APCO has Apps

Dragonforce. ERG. Hybrid Vehicle Extrication. Adopt-a-Hydrant. All these apps and more exist in the technological world public safety works in. Now, thanks to APCO, you can find them all in one place.


I’ll be the first to admit that I’m not a techie. If you need a fuel filter put on your 25 year old car or a travel trailer stripped and rebuild inside, I’m your girl. If you have a computer or technological question, forget it. So, like all good non-techie people, I have a super geek on my list of very good friends. Although I don’t have an iPhone or Android, I am familiar with the world of possibilities that exist within them; some actually more useful than say Angry Birds.

While I was in HazMat class our instructor showed us how to utilize the Department of Transportation Emergency Response Guidebook. As we studiously flipped through our books trying to match the symbols on the back of the truck shown on the slide, one guy shouted out the answer. Next slide, we flipped, he shouted out the answer. How was he so fast? He had the ERG app on his phone. He could just type in the numbers and the information popped up for him. Very handy for a responder who shows up first on scene and either has an out of date book or no book at all. When was the last time you didn’t have our phone with us? (Disclaimer: I still love flipping through the actual hard-copy of the ERG so I can see all the gnarly stuff being driven up and down our highways).

In another class, going over extrication, we found an app that showed a wide variety of makes/models of vehicles, areas to cut and areas to avoid cutting. There was even a more specialized version that just addressed hybrid vehicle extrication. So, even in my non-techie life, I have been made aware of apps that help public safety function efficiently and safely. Enter APCO.

AppComm

The Association of Public-Safety Communications Officials (APCO) recognized that technology is becoming more and more enmeshed with public safety being able to perform their jobs. Citizens are more tech savvy and companies are designing apps to meet the growing interest and needs of the public. Next Generation 911 (NG911) promises unprecedented need for public safety agencies to be on board with the services and products the community is already using. In recognition of these changes, APCO International designed a website “dedicated to public safety and emergency response apps for use by the general public, app developers, and first responders.”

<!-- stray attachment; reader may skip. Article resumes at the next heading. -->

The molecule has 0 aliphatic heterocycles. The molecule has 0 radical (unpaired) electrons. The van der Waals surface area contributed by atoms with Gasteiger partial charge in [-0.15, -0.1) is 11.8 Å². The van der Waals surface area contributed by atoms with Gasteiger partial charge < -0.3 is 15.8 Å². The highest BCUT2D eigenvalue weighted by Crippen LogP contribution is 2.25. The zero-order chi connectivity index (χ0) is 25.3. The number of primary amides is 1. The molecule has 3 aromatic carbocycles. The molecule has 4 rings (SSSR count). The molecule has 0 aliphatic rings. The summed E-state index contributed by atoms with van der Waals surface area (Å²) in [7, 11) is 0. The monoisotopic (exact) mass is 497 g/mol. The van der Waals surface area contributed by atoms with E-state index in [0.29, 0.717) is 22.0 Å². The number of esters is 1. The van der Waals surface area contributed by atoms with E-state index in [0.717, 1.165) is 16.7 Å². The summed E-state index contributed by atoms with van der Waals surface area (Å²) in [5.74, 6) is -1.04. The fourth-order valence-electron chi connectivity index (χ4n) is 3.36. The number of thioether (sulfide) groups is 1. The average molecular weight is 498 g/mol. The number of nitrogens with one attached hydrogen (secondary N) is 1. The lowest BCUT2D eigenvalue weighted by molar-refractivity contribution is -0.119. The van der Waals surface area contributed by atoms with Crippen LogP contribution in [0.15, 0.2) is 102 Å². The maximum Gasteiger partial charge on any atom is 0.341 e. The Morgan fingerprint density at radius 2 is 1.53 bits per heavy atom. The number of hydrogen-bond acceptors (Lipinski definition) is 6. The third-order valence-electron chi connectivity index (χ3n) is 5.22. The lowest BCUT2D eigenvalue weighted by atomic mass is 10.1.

APCO International’s Online Application Community, aka, AppComm is a collection of apps that numerous uses to the public and first responders. Apps have to be submitted by a member through the on-line process. Once approved, the app will be placed on the site under the appropriate category. Along with submitting apps, members are asked to browse through the listed apps and tell other users what you think about them. Members are encouraged to “tell us which one’s you’ve used, whether you liked it, and why.” A rate and comment feature allows you to let others know the good, the bad and the ugly of the apps. For example, one user commented on the ERG app, “Like some of the other reviews this could use an update with the latest information. I think looking more like the book will suit this app perfect…since mainly emergency personnel are using it.” AppComm makes finding appropriate apps easy by separating them into categories: Alerts, EMS, Fire, Police, Other and All.

A Look at the Apps

Browsing through the myriad of apps (currently there are 8 pages under All), there are some very interesting things on this site. There is an FBI Child ID app stating, “This free app provides a convenient place to electronically store photos and vital information about your children so that it’s literally right at hand if you need it.” I love the idea of a parent having identifying information such as height, weight, hair and eye color at their fingertips because I don’t know how many times I was talking to a caller who just didn’t know that information about their child. (Ok, most knew hair and eye color but height and weight were a problem).

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